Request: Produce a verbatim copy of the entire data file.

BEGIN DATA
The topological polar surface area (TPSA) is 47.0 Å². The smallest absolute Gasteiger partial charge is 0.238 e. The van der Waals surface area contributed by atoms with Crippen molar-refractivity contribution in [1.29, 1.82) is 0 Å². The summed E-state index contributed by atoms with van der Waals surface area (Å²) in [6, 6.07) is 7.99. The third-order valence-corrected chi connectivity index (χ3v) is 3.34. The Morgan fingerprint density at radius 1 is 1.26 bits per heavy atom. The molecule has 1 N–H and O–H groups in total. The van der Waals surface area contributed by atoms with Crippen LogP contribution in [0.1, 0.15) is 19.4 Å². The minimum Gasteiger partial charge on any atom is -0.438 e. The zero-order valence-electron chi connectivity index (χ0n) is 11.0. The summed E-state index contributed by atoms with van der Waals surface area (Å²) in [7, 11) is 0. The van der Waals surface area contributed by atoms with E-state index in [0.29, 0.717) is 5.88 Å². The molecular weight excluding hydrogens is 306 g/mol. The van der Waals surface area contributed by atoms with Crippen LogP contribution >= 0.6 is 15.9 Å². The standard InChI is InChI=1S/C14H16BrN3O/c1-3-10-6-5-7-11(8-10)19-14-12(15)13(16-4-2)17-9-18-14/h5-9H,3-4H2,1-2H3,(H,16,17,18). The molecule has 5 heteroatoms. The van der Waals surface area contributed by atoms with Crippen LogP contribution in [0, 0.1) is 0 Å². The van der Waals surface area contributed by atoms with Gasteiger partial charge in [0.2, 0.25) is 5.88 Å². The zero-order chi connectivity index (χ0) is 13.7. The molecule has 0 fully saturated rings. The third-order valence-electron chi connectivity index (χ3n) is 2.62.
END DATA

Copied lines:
The topological polar surface area (TPSA) is 47.0 Å². The smallest absolute Gasteiger partial charge is 0.238 e. The van der Waals surface area contributed by atoms with Crippen molar-refractivity contribution in [1.29, 1.82) is 0 Å². The summed E-state index contributed by atoms with van der Waals surface area (Å²) in [6, 6.07) is 7.99. The third-order valence-corrected chi connectivity index (χ3v) is 3.34. The Morgan fingerprint density at radius 1 is 1.26 bits per heavy atom. The molecule has 1 N–H and O–H groups in total. The van der Waals surface area contributed by atoms with Crippen LogP contribution in [0.1, 0.15) is 19.4 Å². The minimum Gasteiger partial charge on any atom is -0.438 e. The zero-order valence-electron chi connectivity index (χ0n) is 11.0. The summed E-state index contributed by atoms with van der Waals surface area (Å²) in [7, 11) is 0. The van der Waals surface area contributed by atoms with E-state index in [0.29, 0.717) is 5.88 Å². The molecular weight excluding hydrogens is 306 g/mol. The van der Waals surface area contributed by atoms with Crippen LogP contribution >= 0.6 is 15.9 Å². The standard InChI is InChI=1S/C14H16BrN3O/c1-3-10-6-5-7-11(8-10)19-14-12(15)13(16-4-2)17-9-18-14/h5-9H,3-4H2,1-2H3,(H,16,17,18). The molecule has 5 heteroatoms. The van der Waals surface area contributed by atoms with Crippen LogP contribution in [0, 0.1) is 0 Å². The van der Waals surface area contributed by atoms with Gasteiger partial charge in [0.2, 0.25) is 5.88 Å². The zero-order chi connectivity index (χ0) is 13.7. The molecule has 0 fully saturated rings. The third-order valence-electron chi connectivity index (χ3n) is 2.62.